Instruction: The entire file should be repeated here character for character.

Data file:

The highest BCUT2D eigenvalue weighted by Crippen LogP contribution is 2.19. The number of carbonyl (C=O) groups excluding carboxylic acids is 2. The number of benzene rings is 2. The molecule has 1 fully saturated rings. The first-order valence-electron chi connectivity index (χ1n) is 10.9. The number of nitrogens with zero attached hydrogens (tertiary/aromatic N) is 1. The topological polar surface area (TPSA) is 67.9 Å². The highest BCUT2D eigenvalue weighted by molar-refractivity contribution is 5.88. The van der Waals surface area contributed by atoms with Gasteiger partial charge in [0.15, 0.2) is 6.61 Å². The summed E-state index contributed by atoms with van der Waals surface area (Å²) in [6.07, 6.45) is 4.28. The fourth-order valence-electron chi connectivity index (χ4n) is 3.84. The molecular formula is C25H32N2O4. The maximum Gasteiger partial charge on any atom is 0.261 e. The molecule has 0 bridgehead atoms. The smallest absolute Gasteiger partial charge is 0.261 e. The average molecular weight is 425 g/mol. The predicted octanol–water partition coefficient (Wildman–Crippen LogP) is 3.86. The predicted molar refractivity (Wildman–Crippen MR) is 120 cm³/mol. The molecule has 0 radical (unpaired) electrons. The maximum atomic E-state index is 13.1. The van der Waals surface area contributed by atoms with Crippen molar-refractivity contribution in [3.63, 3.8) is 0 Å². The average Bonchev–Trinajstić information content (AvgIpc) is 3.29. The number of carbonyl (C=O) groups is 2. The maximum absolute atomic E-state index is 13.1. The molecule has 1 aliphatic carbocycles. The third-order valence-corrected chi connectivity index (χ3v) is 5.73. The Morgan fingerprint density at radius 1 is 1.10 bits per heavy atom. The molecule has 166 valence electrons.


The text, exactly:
The highest BCUT2D eigenvalue weighted by Crippen LogP contribution is 2.19. The number of carbonyl (C=O) groups excluding carboxylic acids is 2. The number of benzene rings is 2. The molecule has 1 fully saturated rings. The first-order valence-electron chi connectivity index (χ1n) is 10.9. The number of nitrogens with zero attached hydrogens (tertiary/aromatic N) is 1. The topological polar surface area (TPSA) is 67.9 Å². The highest BCUT2D eigenvalue weighted by molar-refractivity contribution is 5.88. The van der Waals surface area contributed by atoms with Gasteiger partial charge in [0.15, 0.2) is 6.61 Å². The summed E-state index contributed by atoms with van der Waals surface area (Å²) in [6.07, 6.45) is 4.28. The fourth-order valence-electron chi connectivity index (χ4n) is 3.84. The molecular formula is C25H32N2O4. The maximum Gasteiger partial charge on any atom is 0.261 e. The molecule has 0 bridgehead atoms. The smallest absolute Gasteiger partial charge is 0.261 e. The average molecular weight is 425 g/mol. The predicted octanol–water partition coefficient (Wildman–Crippen LogP) is 3.86. The predicted molar refractivity (Wildman–Crippen MR) is 120 cm³/mol. The molecule has 0 radical (unpaired) electrons. The maximum atomic E-state index is 13.1. The van der Waals surface area contributed by atoms with Crippen molar-refractivity contribution in [3.63, 3.8) is 0 Å². The average Bonchev–Trinajstić information content (AvgIpc) is 3.29. The number of carbonyl (C=O) groups is 2. The maximum absolute atomic E-state index is 13.1. The molecule has 1 aliphatic carbocycles. The third-order valence-corrected chi connectivity index (χ3v) is 5.73. The Morgan fingerprint density at radius 1 is 1.10 bits per heavy atom. The molecule has 166 valence electrons.